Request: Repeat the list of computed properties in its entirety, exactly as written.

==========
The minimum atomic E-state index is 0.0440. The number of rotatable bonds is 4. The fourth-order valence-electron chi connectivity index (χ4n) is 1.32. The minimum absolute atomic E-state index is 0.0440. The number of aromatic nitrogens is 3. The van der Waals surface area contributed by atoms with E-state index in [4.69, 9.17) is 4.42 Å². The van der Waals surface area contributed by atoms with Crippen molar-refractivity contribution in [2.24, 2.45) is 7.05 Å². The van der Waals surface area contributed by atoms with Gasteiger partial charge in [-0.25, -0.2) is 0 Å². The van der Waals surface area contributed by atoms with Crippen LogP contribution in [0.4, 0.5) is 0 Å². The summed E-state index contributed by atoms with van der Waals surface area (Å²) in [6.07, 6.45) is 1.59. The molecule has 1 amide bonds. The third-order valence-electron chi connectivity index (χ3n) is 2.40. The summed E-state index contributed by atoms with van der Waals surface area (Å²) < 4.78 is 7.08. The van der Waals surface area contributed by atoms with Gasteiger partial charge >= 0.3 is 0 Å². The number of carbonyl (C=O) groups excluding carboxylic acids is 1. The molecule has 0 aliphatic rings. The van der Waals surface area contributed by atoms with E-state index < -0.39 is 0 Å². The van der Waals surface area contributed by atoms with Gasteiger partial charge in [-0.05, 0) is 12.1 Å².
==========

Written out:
The minimum atomic E-state index is 0.0440. The number of rotatable bonds is 4. The fourth-order valence-electron chi connectivity index (χ4n) is 1.32. The minimum absolute atomic E-state index is 0.0440. The number of aromatic nitrogens is 3. The van der Waals surface area contributed by atoms with E-state index in [4.69, 9.17) is 4.42 Å². The van der Waals surface area contributed by atoms with Crippen molar-refractivity contribution in [2.24, 2.45) is 7.05 Å². The van der Waals surface area contributed by atoms with Gasteiger partial charge in [-0.25, -0.2) is 0 Å². The van der Waals surface area contributed by atoms with Crippen LogP contribution in [0.4, 0.5) is 0 Å². The summed E-state index contributed by atoms with van der Waals surface area (Å²) in [6.07, 6.45) is 1.59. The molecule has 1 amide bonds. The third-order valence-electron chi connectivity index (χ3n) is 2.40. The summed E-state index contributed by atoms with van der Waals surface area (Å²) < 4.78 is 7.08. The van der Waals surface area contributed by atoms with Gasteiger partial charge >= 0.3 is 0 Å². The number of carbonyl (C=O) groups excluding carboxylic acids is 1. The molecule has 0 aliphatic rings. The van der Waals surface area contributed by atoms with E-state index < -0.39 is 0 Å². The van der Waals surface area contributed by atoms with Gasteiger partial charge in [-0.05, 0) is 12.1 Å².